Casting sculpture requires being prepared for anything and the courage to have a go. This can lead to some interesting discussions in the workshop as the team brings their ideas and experience to the project. One such debate was taking place one morning when I arrived at the foundry.
Our most recent project had just arrived, been unpacked and now stood assembled in the mould room. At first glance the object appeared to be a bundle of clothes. A closer look showed this to be true. This, however, was no ordinary bundle. This one had been created with care. Precisely tied together with carefully selected cord, criss-crossed to form diamond shaped netting. The shirt sleeves and collars which hung from the bundle were there by design. It was a sculpture by Swedish artist Linn Grandlund and we were to cast it in aluminium. www.linngranlund.com
The discussion taking place today was basically
“How are we going to mould this?”
Similar moments would arise as the project evolved and I enjoyed following its progress as technical challenges were overcome. A couple of weeks later with mould and wax made, the artist arrived at the foundry to work with the team, preparing her wax for casting. She visited again to see the different stages of the process. From her home in Copenhagen, Linn travelled a long way to our small village in Wales.
She tells us about her work, the project and her time spent with us.
“I really loved staying in Wales and Llanrhaeadr ym Mochnant. The nature surrounding the town was amazing and I felt so welcome by everyone at the foundry. You have a great team in Llanrhaeadr. They put a lot of effort into their work and are not afraid to take on difficult challenges.
The sky is the limit was repeated throughout the process.
I found the foundry through Laura Ford’s works. Many of her sculptures consist of small figures in fabric-garments, fully cast in bronze. Many of them have been produced at the foundry. That was how I decided that I wanted to work with Castle Fine Arts, since I knew that my sculptures process was quite complex, with metal looking like fabric.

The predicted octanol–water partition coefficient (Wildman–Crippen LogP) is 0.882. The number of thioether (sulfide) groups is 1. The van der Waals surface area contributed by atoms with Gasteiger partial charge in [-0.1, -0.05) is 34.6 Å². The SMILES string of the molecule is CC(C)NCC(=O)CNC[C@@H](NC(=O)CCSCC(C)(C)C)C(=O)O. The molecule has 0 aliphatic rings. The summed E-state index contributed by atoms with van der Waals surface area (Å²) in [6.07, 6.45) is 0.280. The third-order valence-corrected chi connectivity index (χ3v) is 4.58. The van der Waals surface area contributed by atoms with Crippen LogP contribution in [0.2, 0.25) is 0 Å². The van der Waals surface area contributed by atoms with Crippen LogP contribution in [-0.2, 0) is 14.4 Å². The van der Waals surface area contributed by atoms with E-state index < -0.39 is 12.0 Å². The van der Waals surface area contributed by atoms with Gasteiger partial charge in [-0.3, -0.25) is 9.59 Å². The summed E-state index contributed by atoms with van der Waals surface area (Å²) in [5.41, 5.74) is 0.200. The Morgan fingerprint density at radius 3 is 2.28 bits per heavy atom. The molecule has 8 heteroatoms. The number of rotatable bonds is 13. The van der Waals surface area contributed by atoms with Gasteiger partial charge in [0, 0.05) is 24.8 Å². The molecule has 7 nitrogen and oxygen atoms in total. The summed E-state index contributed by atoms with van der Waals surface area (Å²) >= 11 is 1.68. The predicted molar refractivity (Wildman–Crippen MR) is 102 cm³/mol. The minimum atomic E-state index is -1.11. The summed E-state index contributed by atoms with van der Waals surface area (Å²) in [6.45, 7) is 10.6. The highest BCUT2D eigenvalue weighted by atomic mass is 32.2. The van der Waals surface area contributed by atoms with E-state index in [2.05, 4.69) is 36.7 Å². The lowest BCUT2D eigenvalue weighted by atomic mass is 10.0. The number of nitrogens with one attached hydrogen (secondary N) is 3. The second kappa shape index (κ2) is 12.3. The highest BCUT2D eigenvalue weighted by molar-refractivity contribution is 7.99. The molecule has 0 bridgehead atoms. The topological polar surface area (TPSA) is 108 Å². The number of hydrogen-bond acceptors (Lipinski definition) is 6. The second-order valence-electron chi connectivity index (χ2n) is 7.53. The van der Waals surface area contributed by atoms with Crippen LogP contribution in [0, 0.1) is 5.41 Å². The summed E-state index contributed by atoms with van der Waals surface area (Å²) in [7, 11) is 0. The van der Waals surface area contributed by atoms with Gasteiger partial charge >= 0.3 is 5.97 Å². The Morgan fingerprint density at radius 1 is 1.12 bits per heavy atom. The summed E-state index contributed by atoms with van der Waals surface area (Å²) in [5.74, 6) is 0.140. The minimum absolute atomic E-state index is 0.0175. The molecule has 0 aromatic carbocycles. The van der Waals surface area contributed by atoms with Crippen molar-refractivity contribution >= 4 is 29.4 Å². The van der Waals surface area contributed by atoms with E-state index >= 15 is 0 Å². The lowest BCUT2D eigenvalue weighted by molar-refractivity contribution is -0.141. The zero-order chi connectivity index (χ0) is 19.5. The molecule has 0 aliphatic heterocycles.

The sculpture was something I started developing as a public sculpture proposal for a city in Sweden. Generally in my work with sculpture, I re-contextualize objects and materials by moving them to new locations and constellations. That can often generate one or many new entrances to the objects and open up for curious reflections on how they are used, valued or understood.
In this work, which consists of shirts in a bundle on top of four branches, I have brought together objects from civilization and nature, into one aluminium cast hybrid. The sculpture resembles a character, both shaped by civilization and nature.
The title of the work is Hulda (Trädhybrid). Hulda is a traditional female name in Sweden and Trädhybrid means tree-hybrid. Shirts as objects and nature in different forms, are often repeating elements in my work.
Peter Lennby, who is the founder and heart of the Sculpture Park Pilane, came across a model of the sculpture and asked me if I wanted to develop the work further for this year’s exhibition. Pilane is a Sculpture Park in Sweden that produces a new exhibition every summer. This year’s participants are Bernar Venet, Katrine Helmersson, Erwin Wurm, Lotta Hannerz, Tony Cragg, Maria Miesenberger, Greger Ståhlgren, Laura Ford and me. Therefore it was not a tough decision to say yes and develop the work for Pilane 2015! The park is a beautiful setting and an amazing context to show my work. I’m really happy to be a part of it”. www.pilane.org
Photo at Sculpture Park Pilane by Peter Lennby